5. As you can see from the (not to scale) diagrams, you're effectively removing paint using this technique so machine polishing is something that should only be carried out when required - say every six months to a year, otherwise you'll end up with clearcoat failure and require a re-spray if you machine polish every other day for example!

6. Swirls you can remove by machine - run your finger across any scratch, if it catches your nail its too deep to be removed by machine and will require filled and wet sanded then polished, which is a story for another thread.

7. The Porter Cable 7424 is one of the most popular machine polishers for beginners because its dual action nature makes it safe.

8. Striving for perfection - some swirls will be very deep and to fulle remove every single one may require the removal of a lot of clearcoat! Its sometimes best to leave behind the odd deep swirl in favour of keeping most of your clearcoat - the paint will still look immesne, and you wont be risking clearcoat failure.


Polishes I find work well are the ones I listed in the list above and you can mix and match brands to you satisfaction (so long as you don't actually mix the products together, chemistry set style!). Combos I use with success are (there are many others!):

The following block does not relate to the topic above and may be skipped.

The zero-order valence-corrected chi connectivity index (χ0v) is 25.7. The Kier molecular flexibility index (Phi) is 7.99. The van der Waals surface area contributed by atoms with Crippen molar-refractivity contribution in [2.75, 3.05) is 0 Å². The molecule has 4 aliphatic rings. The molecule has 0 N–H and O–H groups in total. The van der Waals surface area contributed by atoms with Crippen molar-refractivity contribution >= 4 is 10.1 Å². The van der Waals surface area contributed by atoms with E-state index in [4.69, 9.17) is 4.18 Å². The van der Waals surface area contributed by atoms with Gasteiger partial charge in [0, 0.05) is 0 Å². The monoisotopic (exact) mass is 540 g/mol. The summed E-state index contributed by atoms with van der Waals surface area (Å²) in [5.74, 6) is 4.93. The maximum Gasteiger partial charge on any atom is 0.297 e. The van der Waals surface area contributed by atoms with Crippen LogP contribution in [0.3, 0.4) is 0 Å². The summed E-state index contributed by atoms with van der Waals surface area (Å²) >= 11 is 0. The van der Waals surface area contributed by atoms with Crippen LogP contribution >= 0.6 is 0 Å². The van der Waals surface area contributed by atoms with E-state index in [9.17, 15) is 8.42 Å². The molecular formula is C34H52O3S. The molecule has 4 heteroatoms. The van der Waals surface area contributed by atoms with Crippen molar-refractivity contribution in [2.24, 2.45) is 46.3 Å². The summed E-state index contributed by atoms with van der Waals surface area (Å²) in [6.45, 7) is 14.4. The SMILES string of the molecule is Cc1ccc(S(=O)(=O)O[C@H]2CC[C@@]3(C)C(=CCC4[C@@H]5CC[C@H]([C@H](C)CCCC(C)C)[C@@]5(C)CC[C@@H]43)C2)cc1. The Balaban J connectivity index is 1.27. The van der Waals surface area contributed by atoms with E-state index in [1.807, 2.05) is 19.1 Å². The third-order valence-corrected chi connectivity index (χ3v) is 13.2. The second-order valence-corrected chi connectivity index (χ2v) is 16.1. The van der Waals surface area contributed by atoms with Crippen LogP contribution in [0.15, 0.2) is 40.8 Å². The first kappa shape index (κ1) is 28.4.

Menzerna PO85RD3.01 > Menzerna PO85RD > Swissol Cleaner Fluid > Swissol Best of Show
Meguiars #83 > Meguiars #80 > Meguiars #7 > Meguiars #26

and many others too, thes best thing is to start with a set of products and gain experience, find producs that you like and stick with them.

The Menzerna list above sorted the swirls in the photos at the top leaving this finish:

Image

Image


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 Post subject:
PostPosted: Sun Aug 12, 2007 6:18 pm 
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Ruler of the Mitt
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Great post !


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 Post subject:
PostPosted: Sun Sep 14, 2008 8:13 pm 
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Sponge

Joined: Sat May 26, 2007 10:40 pm
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this is a brill guide, well worth reading if you're a novice.

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PostPosted: Sun Sep 14, 2008 8:41 pm 
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Waffle Weave Master
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Top guide and Dave sure knows his stuff.

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PostPosted: Sun Sep 14, 2008 10:12 pm 
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Site Admin
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... even if he doesn't, at 15000 views there's a lot of people following the very good advice :shock: He does, by the way ... in case anyone a little dumb is reading :wink:

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PostPosted: Wed Jan 13, 2010 4:34 pm 
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Wash Mitt Wonder
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very good guide this for people with little or non experience in machine polishing